Kirkland: There have been a small number of individuals who volunteer to serve in the armed forces and wear the uniform. Not all are in a position to go overseas. Whether ensuring troops are employed and ready or taking care of families, every single individual contributes to these efforts. This should never be diminished. All who remain behind pick up the slack. (Drilling guardsmen) are asked more frequently to come in and help. When state missions call, those individuals respond to the calls more frequently.

You have been the fourth Air Guard adjutant general during the past 25 years. The Army Guard would like to see one of their own n the adjutant general slot. Do you see that as a problem?

Kirkland: What’s important for us to consider is not the color of the uniform the individual wears but it’s whoever steps in the role and must be able to represent the Army and Air Guard. The person must be passionate for both services. What’s important is the quality of understanding and importance to undertake this role.

The Base Realignment and Closure Committee recommended sweeping changes in 2005 such as closing down the Hawthorne Army Depot and removing the C130s from the Nevada Air Guard. As adjutant general, you, along with many others, fought the changes. What was that period of time like?

Kirkland: It was exciting. It was an emotional roller coaster. We knew it was a horrible recommendation based on faulty data. We had a great team that was put together to identify shortfalls in the data. The entire Congressional delegation, particularly Sen. Harry Reid, were instrumental in getting visibility for our issues. We were trying to counter false information being spread around about opportunities that never existed. Hawthorne Army Deport got three BRAC commissioners to visit the state, and that gave us an opportunity to bring them to the Air Guard on our issues.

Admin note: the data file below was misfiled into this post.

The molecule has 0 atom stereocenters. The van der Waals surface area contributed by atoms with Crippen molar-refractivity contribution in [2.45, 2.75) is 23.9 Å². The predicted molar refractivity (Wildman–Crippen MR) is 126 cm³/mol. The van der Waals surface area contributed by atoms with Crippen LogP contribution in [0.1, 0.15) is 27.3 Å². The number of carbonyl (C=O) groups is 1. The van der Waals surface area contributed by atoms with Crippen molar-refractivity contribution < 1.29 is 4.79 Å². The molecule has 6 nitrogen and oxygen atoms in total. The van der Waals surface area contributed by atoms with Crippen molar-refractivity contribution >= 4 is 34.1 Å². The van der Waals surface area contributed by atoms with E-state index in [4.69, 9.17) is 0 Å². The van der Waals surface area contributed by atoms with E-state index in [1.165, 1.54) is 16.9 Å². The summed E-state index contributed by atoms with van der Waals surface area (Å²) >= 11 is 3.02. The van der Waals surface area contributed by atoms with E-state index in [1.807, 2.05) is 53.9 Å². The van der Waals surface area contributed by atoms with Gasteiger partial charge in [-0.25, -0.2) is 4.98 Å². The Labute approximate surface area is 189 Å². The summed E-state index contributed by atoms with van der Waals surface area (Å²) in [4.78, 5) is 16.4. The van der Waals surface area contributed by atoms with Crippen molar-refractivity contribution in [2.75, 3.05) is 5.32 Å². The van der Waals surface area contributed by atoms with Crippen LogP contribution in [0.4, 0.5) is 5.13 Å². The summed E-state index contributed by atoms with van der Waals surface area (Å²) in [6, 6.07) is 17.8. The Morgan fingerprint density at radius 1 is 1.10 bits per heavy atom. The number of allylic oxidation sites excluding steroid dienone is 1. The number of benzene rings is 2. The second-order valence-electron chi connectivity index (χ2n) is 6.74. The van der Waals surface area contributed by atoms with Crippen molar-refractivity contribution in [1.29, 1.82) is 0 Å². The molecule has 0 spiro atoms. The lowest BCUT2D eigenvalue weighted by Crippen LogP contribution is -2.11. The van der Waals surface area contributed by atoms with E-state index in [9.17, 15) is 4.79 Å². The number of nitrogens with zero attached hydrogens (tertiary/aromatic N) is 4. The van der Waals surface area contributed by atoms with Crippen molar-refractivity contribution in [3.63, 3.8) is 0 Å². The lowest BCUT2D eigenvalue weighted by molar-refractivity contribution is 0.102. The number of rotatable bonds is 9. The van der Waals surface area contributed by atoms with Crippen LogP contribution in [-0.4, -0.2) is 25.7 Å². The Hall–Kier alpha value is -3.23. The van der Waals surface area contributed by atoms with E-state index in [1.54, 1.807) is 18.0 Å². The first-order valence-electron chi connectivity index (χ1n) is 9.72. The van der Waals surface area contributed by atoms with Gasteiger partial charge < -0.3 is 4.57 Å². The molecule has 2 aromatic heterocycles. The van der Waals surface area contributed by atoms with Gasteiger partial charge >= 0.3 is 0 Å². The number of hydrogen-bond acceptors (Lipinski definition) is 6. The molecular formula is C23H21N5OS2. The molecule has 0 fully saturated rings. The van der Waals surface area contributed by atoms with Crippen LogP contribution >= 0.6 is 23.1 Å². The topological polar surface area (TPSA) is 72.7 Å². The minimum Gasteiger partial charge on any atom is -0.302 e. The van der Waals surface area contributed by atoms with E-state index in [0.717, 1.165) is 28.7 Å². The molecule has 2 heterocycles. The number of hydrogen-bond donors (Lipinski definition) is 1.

Looking back, what would you say were one or two of your greatest accomplishments, and what were one or two of your disappointments?

Kirkland: Prevailing on the BRAC decision and working with Brig. Gen. (Frank) Gonzales. We’ve been successful in seeing the growth in the Army Guard force structure in the state. Within two years the Guard has increased from 2,300 to 3,200 (troops).

Disappointment – It has been a constant battle to go into the theater and have the active Army not understand the culture of the Guard.

How disappointed were you when you were not reappointed to another four-year term?

It’s a four-year term. I knew that going into that and the possibility of (not getting a) renewal. We have a new governor, new vision. He wants to have his own team in place.

What are the greatest challenges facing the Guard during the next five years? Next 10 years?

Kirkland: Near term: The growing impact of constant mobilization, the increasing demand for state support. Near term: Budget issues. State and national levels impact the availability of resources and equipment and all things for personnel. We need to maintain an acceptable level of readiness. It’s been hard to fight for the Guard’s share.

Long term: Because of growing limitations on resources, we have aging equipment and no money for replacement. The reduced federal budgets. Seeing the military cut any deeper and concerned about the Guard being cut more. Cuts out of the reserve components can pay some bills, but the Guard is the way to ensure a robust military capability. It’s cheaper.

What are your future plans?’

Kirkland It will be nice to be a girl again. I don’t think it will be strange, and I am not feeling anxious. It’s been a great run but I am ready to focus life on a new direction. I will refocus on family and fun and no more (government) travel.